Bringing our COVVI prototype to life has been a labor of love in every sense of both terms and has been months in the making, but why are we even bothering with a prototype when we could theoretically build to sell straight away? This week we’re going to explore a little about what prototypes are all about, the process of building one and the overall purpose they serve in getting us ready for full commercial launch.
To put it plainly, prototypes are a fundamentally important testing tool and product development punching bag, essentially. After months of theorizing, drawing up designs on paper and on CAD, and 3D printing in various materials, it is a relief to have received all of our COVVI components delivered, made-to-measure, and assembled to see if the actuality reflects the hypothetical. In general, no matter how hard engineers try, and often due to unavoidable extraneous factors, something is bound to not come out exactly as planned and so it is essential to figure out what parts don’t quite work in their size or function at this stage rather than further down the line.
Especially when working with relatively small objects such as prosthetic hands, there’s often a huge number of parts that are needed to fit in a very compact space, making it almost inevitable that an already tight-fit design will need to be revised upon reflection of the physical reality of our prototype.
Once the initial stage of getting everything to go in the right place is sorted, involving much dissembling and reassembling, our poor prototype and its revised versions to follow will be put through their paces with considerable testing. In other words, we’re going to try and break it in as many ways possible and continue to do so until reasonable durability and resistance requirements have been met. As fun as it will be frustrating, this is another really crucial stage of pre-launch development so that we can ensure recipients of the COVVI hand will have a product they can rely on, and can even afford to be a little human with (i.e. A bit clumsy).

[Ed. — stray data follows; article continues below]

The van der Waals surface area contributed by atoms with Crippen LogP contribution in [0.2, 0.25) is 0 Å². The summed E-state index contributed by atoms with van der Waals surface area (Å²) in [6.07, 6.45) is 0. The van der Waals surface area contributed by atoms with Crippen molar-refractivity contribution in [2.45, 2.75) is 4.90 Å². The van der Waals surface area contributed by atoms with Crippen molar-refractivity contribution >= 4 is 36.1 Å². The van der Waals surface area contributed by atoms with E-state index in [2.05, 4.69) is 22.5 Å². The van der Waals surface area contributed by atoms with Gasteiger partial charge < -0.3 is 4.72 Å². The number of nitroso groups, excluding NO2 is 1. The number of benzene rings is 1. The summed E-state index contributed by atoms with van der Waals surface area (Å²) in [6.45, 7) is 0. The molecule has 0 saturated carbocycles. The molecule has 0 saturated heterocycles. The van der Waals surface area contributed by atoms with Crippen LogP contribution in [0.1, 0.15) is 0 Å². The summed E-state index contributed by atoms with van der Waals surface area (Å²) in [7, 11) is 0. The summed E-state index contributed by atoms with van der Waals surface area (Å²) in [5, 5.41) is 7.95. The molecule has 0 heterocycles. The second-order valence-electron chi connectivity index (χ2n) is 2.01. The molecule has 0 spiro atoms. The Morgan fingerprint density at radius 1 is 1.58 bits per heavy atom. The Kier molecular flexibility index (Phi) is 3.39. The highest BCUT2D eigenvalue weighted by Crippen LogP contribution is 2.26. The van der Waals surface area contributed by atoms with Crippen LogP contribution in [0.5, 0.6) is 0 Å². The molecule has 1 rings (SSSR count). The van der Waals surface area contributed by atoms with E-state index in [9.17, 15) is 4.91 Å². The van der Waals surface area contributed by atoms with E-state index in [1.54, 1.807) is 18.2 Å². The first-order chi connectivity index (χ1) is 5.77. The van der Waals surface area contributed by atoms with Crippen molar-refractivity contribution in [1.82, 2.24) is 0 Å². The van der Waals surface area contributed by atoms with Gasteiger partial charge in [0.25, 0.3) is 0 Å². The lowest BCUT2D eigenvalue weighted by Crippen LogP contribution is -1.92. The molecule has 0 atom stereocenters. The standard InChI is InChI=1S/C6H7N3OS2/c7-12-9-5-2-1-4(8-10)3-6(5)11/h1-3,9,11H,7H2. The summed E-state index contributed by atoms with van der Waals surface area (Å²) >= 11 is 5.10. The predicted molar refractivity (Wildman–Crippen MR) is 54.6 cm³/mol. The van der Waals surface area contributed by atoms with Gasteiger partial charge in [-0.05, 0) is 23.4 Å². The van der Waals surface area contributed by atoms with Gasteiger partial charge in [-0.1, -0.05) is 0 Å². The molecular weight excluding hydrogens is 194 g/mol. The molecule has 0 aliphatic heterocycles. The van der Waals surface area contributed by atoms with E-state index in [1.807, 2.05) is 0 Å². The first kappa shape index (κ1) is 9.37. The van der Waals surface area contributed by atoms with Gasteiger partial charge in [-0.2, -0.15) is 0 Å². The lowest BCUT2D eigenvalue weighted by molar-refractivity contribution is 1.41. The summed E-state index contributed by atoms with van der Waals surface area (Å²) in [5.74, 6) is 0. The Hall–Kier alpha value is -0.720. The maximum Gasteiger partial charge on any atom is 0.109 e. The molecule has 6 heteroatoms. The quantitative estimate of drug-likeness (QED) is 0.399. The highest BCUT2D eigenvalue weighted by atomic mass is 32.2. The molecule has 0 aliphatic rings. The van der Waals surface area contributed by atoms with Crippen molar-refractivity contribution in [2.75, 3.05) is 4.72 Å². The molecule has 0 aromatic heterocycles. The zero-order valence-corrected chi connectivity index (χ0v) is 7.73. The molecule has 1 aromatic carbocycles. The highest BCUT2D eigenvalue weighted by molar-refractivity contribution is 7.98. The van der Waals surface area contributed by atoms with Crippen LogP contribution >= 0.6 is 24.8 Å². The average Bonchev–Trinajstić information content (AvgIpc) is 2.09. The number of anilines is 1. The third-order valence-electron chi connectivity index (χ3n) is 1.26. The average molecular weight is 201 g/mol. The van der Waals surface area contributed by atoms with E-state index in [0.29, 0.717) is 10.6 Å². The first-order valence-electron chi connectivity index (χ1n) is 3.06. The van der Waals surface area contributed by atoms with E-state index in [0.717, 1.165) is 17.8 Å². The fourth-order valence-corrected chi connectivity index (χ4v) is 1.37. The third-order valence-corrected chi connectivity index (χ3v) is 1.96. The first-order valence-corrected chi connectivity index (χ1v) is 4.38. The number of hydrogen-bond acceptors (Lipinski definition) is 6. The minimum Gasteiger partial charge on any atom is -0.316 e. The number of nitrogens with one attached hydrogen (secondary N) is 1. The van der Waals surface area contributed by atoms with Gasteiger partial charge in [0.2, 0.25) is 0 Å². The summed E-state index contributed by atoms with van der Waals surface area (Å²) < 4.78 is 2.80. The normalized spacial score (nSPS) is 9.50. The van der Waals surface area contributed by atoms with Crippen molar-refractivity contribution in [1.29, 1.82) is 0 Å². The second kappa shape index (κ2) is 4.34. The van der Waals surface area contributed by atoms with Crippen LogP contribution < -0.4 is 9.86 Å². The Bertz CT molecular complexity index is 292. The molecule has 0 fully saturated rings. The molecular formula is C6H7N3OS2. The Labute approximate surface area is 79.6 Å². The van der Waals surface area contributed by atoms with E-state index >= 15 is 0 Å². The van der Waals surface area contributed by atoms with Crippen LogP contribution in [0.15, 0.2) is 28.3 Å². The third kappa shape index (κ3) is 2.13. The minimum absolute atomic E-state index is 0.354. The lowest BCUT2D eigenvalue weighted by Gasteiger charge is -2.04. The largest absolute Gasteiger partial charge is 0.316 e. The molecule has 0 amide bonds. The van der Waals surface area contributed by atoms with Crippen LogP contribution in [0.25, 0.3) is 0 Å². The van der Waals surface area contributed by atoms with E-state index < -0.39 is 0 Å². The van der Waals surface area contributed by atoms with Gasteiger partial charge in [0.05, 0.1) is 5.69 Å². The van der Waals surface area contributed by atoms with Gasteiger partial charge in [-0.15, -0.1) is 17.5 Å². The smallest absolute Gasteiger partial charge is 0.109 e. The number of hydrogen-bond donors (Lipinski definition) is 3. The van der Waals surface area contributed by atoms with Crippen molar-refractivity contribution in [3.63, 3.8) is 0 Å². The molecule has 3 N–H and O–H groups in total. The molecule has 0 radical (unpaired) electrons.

The final step after impact testing will be patient trials where our growing community of ambassadors will be sampling the COVVI hand for themselves, inside and outside clinical settings to see how it works in real life. We are excited to be led by the people who actually benefit from wearing prosthetics and so this will be a fantastic first run-through of our collaborative approach to developing and refining the COVVI hand with users in mind.
Getting here has involved many long-hour days, buying sets of tools, setting up mechanical and electrical workshops, overseeing a continuous delivery of parts from loads of suppliers across the globe, and endless tinkering. All of that for a humble prototype! But we love it, as a physical manifestation of how far we’ve come and offers us much-needed hope for the future; that this is really happening, and we really are going to change many lives together forever (our favorite motto!)